Gaming system 203 may include a gaming server, a totalizer, a processor, any computing device. A gaming system may include a server that is operated by a gaming provider that offers the competition. Such a gaming system may make odds determination, maintain account information, maintain auditing information, determine outcomes, take actions related to a competition (e.g., perform the method of FIG. 1), run one or more competition, accept input from players, control devices to display interfaces that allow entry of information related to one or more competition, resolve bets, choose prerecorded events, track buy-ins, and so on. It should be recognized that such a system may execute software and/or perform any actions that may facilitate a competition such as one described herein.

In some embodiments in which there may be multiple venues, a system 203 may include a system that is in some way associated with the multiple venues. For example, such a system may include a totalizer such as one operated by AmTote International. Such a totalizer or other system that may operate among a plurality of venues to allow gaming at the plurality of venues may interact with and/or include local systems at the venues (e.g., mobile device, stationary device, servers, etc.). For example, a local system may receive a buy-in or other game action and forward the buy-in or other game action to the intermediary's server (e.g., a race track server may receive the buy-in or other game action and forward it on to a totalizer). It should be recognized that any arrangement of multiple computing device in to a unified gaming system may be used as desired and that various embodiments are not limited to any particular arrangement.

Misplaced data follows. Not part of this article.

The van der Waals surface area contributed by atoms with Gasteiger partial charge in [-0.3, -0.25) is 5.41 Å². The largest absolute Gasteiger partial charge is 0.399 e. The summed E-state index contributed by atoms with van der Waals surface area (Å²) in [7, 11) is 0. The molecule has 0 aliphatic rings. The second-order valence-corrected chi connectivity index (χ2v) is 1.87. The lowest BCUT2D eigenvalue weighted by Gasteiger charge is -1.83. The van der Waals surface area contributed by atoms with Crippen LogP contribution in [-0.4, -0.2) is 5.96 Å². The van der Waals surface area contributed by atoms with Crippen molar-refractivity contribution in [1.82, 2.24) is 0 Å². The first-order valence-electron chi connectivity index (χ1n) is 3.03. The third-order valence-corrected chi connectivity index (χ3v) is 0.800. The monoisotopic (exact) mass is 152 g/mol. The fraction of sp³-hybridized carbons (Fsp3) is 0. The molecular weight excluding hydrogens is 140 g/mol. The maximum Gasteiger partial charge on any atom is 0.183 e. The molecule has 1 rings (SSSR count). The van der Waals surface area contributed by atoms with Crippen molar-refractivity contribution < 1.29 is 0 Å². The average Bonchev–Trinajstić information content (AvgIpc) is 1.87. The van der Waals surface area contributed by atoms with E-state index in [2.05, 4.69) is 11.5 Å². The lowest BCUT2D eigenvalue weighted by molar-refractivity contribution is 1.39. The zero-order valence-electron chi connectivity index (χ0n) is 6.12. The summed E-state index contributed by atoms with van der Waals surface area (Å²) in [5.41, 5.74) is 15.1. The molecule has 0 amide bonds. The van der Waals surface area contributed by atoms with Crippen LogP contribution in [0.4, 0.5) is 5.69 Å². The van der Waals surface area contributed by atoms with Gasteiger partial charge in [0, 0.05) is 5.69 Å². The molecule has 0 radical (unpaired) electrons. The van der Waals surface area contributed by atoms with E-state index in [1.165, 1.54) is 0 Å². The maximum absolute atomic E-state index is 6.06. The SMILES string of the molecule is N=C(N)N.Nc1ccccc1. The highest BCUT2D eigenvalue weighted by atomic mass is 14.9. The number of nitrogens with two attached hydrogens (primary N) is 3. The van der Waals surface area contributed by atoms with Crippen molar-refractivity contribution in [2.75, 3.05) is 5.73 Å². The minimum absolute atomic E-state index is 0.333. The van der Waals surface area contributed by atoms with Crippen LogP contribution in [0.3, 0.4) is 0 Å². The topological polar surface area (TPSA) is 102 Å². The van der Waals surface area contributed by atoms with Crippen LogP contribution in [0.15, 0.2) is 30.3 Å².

Mobile device 205 may interface with gaming system 203 to facilitate gaming by one or more players. For example, mobile device 205 may display information, transmit information, and/or receive information related to a competition. Such information may be received and/or transmitted to a gaming system 203. Gaming system 203 may control a mobile device to perform a desired action (e.g., allow a player to choose a winner, show a list of possible winners, display an account balance, enable a player to buy into a competition and/or second competition, show odds determined by a gaming system to the player, display an event and/or portions thereof, and so on). Such communication may take place through a dedicated and/or public communication system (e.g., the Internet, a cell network, a Wi-Fi network at a venue).

Other device 207 may include a stationary device such as a kiosk, an off venue device (e.g., a device at an off track gaming facility, a device at a user's home, etc.), a device operated by a teller at a venue, and so on. Such a device may include a computing device that may be used to interface with a gaming system 203 in any manner (e.g., similar to and/or differently than device 205)

It should be recognized that the arrangement of FIG. 2 is given as a non-limiting example only and that various arrangement may include additional, different, alternative, more, fewer, different, no, all, and so on of such components and arrangements, and functionality, in any combination as desired.

It will be understood that the technologies described herein for making, using, or practicing various embodiments are but a subset of the possible technologies that may be used for the same or similar purposes. The particular technologies described herein are not to be construed as limiting. Rather, various embodiments contemplate alternate technologies for making, using, or practicing various embodiments.